Since 1948, the UN has worldwide conducted 71 operations consisting of either of these three components, or their combination: peacemaking, peacekeeping, and peace-building. As of 31 December 2015, there were 16 UN peace operations active around the globe. The total number of personnel deployed, over the decades, has been more than 125 thousand, including 91,140 military troops, 13,854 police officers, and 1,836 military observers. Only some of these missions were a clear success, others succeeded in part. A number of them were failures – some so with grave consequences for the peacekeepers and civilians whom they could not protect.

Often, the United Nations Transitional Administration in Eastern Slavonia, Baranja and Western Sirmium (UNTAES) is mentioned among the most successful UN peacekeeping missions. One of us, Oleksiy Melnyk, served, in April-August 1996, within the UNTAES HQ, in charge of two Ukrainian helicopter squadrons of the mission. Russia too was a significant member of this mission. The history, parameters and operation of UNTAES can be suggestive concerning a possible future similar UN mission to Eastern Ukraine.

UNTAES was set up in 1996 in order to implement a so-called Basic Agreement on the re-integration, into the Croatian state, of a small East Slavonian region terrorized by Serb armed groups. Its main task, on the initial stage, was to keep peace and provide security in the region in order to create basic pre-conditions for an implementation of the Basic Agreement. A circa 5000-men strong military component, 500 police personnel and approx. 100 military observers were deployed in a relatively small area of 30 km E-W and 70 km N-S. Four full-sized battalions, two helicopter squadrons (including 10 Ukrainian Mi-24 attack helicopters), as well as one tank company, constituted an impressive force both, to create a sense of protection, from possible Croatian attacks, among local Serb residents, and to prevent aggressive actions by Serbian militias.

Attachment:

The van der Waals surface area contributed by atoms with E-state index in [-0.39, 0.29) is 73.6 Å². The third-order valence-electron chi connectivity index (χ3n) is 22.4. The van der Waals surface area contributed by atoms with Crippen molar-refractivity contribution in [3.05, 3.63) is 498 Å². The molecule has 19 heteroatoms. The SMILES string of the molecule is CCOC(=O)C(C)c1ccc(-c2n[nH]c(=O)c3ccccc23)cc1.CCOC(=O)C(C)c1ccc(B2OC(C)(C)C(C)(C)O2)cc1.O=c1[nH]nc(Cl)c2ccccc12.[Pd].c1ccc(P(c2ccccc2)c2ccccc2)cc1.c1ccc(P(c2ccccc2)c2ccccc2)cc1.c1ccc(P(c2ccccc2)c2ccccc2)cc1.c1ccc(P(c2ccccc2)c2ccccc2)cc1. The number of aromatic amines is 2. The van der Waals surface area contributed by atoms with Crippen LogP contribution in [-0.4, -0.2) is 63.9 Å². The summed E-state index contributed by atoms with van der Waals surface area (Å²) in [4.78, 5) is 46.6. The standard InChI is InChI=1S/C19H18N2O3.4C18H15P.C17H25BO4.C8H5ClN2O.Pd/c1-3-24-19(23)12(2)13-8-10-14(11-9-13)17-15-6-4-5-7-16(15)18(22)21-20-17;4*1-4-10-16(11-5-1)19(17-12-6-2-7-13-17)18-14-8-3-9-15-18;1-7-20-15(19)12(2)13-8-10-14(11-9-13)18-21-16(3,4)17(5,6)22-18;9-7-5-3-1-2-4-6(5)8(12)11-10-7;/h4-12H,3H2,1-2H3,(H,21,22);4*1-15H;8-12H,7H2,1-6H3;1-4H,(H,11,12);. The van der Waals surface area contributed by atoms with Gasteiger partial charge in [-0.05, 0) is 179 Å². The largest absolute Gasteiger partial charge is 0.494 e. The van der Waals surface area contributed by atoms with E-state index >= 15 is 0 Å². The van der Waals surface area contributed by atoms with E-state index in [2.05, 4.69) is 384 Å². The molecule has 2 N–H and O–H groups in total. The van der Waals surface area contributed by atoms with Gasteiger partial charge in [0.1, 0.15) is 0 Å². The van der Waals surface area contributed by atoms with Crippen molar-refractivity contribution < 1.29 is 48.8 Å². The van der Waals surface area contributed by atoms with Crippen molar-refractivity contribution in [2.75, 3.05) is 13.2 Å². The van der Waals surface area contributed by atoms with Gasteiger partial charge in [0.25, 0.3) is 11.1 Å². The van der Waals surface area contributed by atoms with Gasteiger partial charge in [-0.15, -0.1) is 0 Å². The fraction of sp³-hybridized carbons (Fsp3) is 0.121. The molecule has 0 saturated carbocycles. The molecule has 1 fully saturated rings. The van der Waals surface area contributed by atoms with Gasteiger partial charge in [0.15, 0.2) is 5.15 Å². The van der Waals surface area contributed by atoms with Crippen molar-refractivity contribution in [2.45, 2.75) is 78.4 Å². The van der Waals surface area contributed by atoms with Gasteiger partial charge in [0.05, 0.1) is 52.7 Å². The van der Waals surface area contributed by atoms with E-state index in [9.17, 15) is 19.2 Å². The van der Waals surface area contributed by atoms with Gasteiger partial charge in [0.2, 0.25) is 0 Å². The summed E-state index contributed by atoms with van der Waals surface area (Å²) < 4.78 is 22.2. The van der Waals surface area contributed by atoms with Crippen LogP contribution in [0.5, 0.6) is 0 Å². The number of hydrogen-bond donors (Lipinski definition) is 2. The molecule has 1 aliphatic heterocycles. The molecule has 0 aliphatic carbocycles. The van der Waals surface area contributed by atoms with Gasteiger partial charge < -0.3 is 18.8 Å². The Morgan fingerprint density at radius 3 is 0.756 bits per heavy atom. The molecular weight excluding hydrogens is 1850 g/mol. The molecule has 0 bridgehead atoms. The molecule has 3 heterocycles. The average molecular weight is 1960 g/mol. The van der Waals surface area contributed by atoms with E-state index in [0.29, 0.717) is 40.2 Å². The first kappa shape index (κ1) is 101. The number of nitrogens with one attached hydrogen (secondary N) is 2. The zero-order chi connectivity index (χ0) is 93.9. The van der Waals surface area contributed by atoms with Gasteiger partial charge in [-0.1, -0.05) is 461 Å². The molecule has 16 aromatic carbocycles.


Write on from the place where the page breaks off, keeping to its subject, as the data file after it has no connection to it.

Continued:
Within one month after full deployment, the first stage of de-weaponization of the region was complete. All heavy guns were either removed to Serbia or handed over for disposal. UNTAES’s continuing de-militarization was so successful that, only a few months later, UN Force Commander General Schoups reported that "the single existing military organization in the region is the UNTAES military component.” After local gangs had been dissolved, the civilian part of the UN mission secured safe return of refugees and IDPs, created a temporary police force (paid in Deutschmarks) and provided provisional civil administration as well as public services.

How was this achieved? Among other heavy military equipment, Ukrainian Mi-24 helicopters armed with 23-mm cannons conducted regular patrols along a separation line. On a number of occasions, UNTAES’s Belgian, Russian, Jordanian, Pakistani and Ukrainian troops were called to show up when there were attempts not to obey the Agreement, such as in a confrontation with the notorious Serb paramilitary unit “Scorpions.” Additional measures of military reinforcement were demonstrated to all parties. For instance, NATO aircraft every second week conducted close air support training. The jets simulated ground attacks in areas bordering Serbia and Croatia specifically to be heard and seen by remaining armed combatants.

Being a potential external spoiler of the peace process, Serbia was pressured by the international community to play a cooperative role, and to cease its support for local separatists. This task was eased by the fact that the UNTAES-controlled region was naturally isolated from Serbia by the Danube River. Unnoticed border-crossing of heavy weaponry or large troops from Serbia to Eastern Slavonia was thus impossible. These experiences illustrate that a UN peace operation in the Donbas could be more or far more challenging than UNTAES’s task in Croatia.

In view of respective provisions and aims of the Minsk Agreements, one should also point out the importance of a finely calibrated political process. For example, securing local elections was, in Eastern Slavonia, the last point in the peacekeeping mission’s plan of action. That means that elections were held only after full demilitarization, a political stabilization of the region, set-up of a local police force, and the creation of conditions necessary for a safe return of refugees. In April 1997, UNTAES provided over 150 election observers to all polling stations, where about 72,000 votes were cast.